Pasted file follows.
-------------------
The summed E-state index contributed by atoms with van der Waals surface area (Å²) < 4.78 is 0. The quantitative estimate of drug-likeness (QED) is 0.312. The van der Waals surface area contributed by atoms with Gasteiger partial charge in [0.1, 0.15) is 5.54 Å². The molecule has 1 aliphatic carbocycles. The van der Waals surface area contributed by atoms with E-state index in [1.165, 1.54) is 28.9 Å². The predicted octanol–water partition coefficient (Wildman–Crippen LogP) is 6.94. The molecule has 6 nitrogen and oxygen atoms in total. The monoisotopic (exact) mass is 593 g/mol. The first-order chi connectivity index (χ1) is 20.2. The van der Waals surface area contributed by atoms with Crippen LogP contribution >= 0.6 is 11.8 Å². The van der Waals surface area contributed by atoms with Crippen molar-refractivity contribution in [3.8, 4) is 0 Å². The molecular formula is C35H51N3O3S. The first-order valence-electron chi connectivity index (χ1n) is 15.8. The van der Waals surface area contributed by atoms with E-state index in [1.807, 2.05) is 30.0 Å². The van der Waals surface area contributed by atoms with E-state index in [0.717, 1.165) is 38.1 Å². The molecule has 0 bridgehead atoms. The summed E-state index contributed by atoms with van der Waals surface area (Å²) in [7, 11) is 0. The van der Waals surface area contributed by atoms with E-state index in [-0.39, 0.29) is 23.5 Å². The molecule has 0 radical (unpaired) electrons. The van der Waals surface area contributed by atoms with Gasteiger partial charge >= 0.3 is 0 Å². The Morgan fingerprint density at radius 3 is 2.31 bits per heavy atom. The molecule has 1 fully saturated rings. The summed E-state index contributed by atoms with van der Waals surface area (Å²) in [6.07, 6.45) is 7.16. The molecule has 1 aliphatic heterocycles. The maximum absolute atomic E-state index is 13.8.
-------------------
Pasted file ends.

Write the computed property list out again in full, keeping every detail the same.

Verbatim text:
The summed E-state index contributed by atoms with van der Waals surface area (Å²) < 4.78 is 0. The quantitative estimate of drug-likeness (QED) is 0.312. The van der Waals surface area contributed by atoms with Gasteiger partial charge in [0.1, 0.15) is 5.54 Å². The molecule has 1 aliphatic carbocycles. The van der Waals surface area contributed by atoms with E-state index in [1.165, 1.54) is 28.9 Å². The predicted octanol–water partition coefficient (Wildman–Crippen LogP) is 6.94. The molecule has 6 nitrogen and oxygen atoms in total. The monoisotopic (exact) mass is 593 g/mol. The first-order chi connectivity index (χ1) is 20.2. The van der Waals surface area contributed by atoms with Crippen LogP contribution >= 0.6 is 11.8 Å². The van der Waals surface area contributed by atoms with Crippen molar-refractivity contribution in [3.8, 4) is 0 Å². The molecular formula is C35H51N3O3S. The first-order valence-electron chi connectivity index (χ1n) is 15.8. The van der Waals surface area contributed by atoms with E-state index in [1.807, 2.05) is 30.0 Å². The van der Waals surface area contributed by atoms with E-state index in [0.717, 1.165) is 38.1 Å². The molecule has 0 bridgehead atoms. The summed E-state index contributed by atoms with van der Waals surface area (Å²) in [7, 11) is 0. The van der Waals surface area contributed by atoms with E-state index in [-0.39, 0.29) is 23.5 Å². The molecule has 0 radical (unpaired) electrons. The van der Waals surface area contributed by atoms with Gasteiger partial charge >= 0.3 is 0 Å². The Morgan fingerprint density at radius 3 is 2.31 bits per heavy atom. The molecule has 1 fully saturated rings. The summed E-state index contributed by atoms with van der Waals surface area (Å²) in [6.07, 6.45) is 7.16. The molecule has 1 aliphatic heterocycles. The maximum absolute atomic E-state index is 13.8.